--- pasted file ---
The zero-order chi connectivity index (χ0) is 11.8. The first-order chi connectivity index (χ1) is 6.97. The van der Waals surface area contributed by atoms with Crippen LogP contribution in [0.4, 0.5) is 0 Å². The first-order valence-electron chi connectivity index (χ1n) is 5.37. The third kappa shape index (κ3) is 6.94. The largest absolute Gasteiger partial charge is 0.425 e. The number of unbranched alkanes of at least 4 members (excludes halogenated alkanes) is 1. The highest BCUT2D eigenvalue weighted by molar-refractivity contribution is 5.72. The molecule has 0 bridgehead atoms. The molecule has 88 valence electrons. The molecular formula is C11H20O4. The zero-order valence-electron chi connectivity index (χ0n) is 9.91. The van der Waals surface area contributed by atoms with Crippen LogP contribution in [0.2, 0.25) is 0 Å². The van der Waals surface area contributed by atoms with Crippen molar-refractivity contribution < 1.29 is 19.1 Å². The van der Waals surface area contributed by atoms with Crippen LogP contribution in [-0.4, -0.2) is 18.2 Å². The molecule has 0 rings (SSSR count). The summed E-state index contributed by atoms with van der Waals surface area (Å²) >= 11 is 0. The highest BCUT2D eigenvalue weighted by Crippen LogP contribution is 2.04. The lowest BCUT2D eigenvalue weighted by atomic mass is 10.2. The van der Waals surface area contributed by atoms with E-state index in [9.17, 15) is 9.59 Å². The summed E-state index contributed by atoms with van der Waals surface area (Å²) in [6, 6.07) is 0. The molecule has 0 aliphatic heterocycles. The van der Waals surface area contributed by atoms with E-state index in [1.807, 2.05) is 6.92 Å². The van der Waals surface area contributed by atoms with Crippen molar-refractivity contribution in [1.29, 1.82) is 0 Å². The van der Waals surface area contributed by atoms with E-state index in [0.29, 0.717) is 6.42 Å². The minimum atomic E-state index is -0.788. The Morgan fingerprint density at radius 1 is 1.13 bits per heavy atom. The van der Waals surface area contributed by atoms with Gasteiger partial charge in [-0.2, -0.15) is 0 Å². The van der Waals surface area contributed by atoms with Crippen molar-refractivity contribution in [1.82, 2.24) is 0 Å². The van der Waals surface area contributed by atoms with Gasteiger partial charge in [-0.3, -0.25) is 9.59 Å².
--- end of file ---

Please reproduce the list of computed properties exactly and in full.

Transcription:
The zero-order chi connectivity index (χ0) is 11.8. The first-order chi connectivity index (χ1) is 6.97. The van der Waals surface area contributed by atoms with Crippen LogP contribution in [0.4, 0.5) is 0 Å². The first-order valence-electron chi connectivity index (χ1n) is 5.37. The third kappa shape index (κ3) is 6.94. The largest absolute Gasteiger partial charge is 0.425 e. The number of unbranched alkanes of at least 4 members (excludes halogenated alkanes) is 1. The highest BCUT2D eigenvalue weighted by molar-refractivity contribution is 5.72. The molecule has 0 bridgehead atoms. The molecule has 88 valence electrons. The molecular formula is C11H20O4. The zero-order valence-electron chi connectivity index (χ0n) is 9.91. The van der Waals surface area contributed by atoms with Crippen LogP contribution in [0.2, 0.25) is 0 Å². The van der Waals surface area contributed by atoms with Crippen molar-refractivity contribution < 1.29 is 19.1 Å². The van der Waals surface area contributed by atoms with Crippen LogP contribution in [-0.4, -0.2) is 18.2 Å². The molecule has 0 rings (SSSR count). The summed E-state index contributed by atoms with van der Waals surface area (Å²) >= 11 is 0. The highest BCUT2D eigenvalue weighted by Crippen LogP contribution is 2.04. The lowest BCUT2D eigenvalue weighted by atomic mass is 10.2. The van der Waals surface area contributed by atoms with E-state index in [9.17, 15) is 9.59 Å². The summed E-state index contributed by atoms with van der Waals surface area (Å²) in [6, 6.07) is 0. The molecule has 0 aliphatic heterocycles. The van der Waals surface area contributed by atoms with E-state index in [1.807, 2.05) is 6.92 Å². The van der Waals surface area contributed by atoms with Crippen molar-refractivity contribution in [1.29, 1.82) is 0 Å². The van der Waals surface area contributed by atoms with E-state index in [0.29, 0.717) is 6.42 Å². The minimum atomic E-state index is -0.788. The Morgan fingerprint density at radius 1 is 1.13 bits per heavy atom. The van der Waals surface area contributed by atoms with Gasteiger partial charge in [-0.2, -0.15) is 0 Å². The van der Waals surface area contributed by atoms with Crippen molar-refractivity contribution in [1.82, 2.24) is 0 Å². The van der Waals surface area contributed by atoms with Gasteiger partial charge in [-0.3, -0.25) is 9.59 Å².